This is a separate condition from rheumatoid arthritis. In many cases the inflammation stops in late childhood, but about a third of children affected have problems that last into their adult life.

Pediatric rheumatologist Larry Vogler said, "When the child is complaining of their joint hurting and it seems to be worse in the morning than in the afternoons or evenings and that should raise some concern."

There are three common types of juvenile idiopathic arthritis:

Pauciarticular arthritis

Systemic disease

Typically treatment includes anti-inflammatory medication as well as an exercise regimen to keep their joints loose.

The Children’s Chronic Arthritis Association is the leading charity in th UK for childrens arthritis. It's run by parents and professionals to provide help and information for children with arthritis, their families and professionals involved in their care.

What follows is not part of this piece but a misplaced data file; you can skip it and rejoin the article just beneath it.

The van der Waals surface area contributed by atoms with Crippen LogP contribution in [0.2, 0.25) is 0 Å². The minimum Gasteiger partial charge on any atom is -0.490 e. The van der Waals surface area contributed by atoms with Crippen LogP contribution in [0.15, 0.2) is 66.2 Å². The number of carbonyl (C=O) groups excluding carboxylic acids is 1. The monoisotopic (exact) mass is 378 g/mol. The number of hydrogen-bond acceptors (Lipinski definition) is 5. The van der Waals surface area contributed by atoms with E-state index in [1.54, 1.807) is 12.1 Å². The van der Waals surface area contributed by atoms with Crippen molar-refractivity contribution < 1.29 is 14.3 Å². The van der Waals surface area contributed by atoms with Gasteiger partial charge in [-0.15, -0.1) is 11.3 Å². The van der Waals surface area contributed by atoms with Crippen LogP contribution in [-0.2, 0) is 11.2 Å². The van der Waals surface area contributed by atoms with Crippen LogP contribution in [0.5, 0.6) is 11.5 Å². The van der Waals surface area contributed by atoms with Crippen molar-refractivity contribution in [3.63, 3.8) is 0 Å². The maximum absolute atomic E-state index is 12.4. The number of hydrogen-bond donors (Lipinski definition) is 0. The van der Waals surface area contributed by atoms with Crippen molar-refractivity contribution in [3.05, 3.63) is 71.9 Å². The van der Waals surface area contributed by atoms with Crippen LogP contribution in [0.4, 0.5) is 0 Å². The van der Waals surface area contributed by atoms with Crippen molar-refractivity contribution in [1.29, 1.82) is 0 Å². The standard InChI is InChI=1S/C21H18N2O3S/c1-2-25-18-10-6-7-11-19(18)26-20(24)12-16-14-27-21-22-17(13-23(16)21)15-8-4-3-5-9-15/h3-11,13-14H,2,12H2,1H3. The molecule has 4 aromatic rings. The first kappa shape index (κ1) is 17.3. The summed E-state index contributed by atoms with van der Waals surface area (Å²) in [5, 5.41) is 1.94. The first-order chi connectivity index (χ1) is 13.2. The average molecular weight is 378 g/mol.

They offer emotional and practical support to maximize choices and opportunities and raise awareness of childhood arthritis in the community.

Friday, 15 February 2008

Marijuana compound helps with fibromyalgia pain

A recent study at the University of Manitoba Rehabilitation Hospital has revealed that nabilone, a synthetic form of marijuana may aid in reducing pain and anxiety among fibromyalgia patients.
Fibromyalgia is a chronic condition that causes fatigue, pain in the muscles and ligaments (the bands of tissue that connect bone to bone), and tender areas in certain points of the body.
Although the tissues involved do not suffer long-lasting damage, the symptoms may continue for months or even years.

As many as 3 per cent of the population have fibromyalgia, with 10 times more women affected than men.

The researchers at the University of Manitoba Rehabilitation Hospital conducted the trail on 40 participants and divided them into two groups, nabilone and placebo, and treated them for four weeks.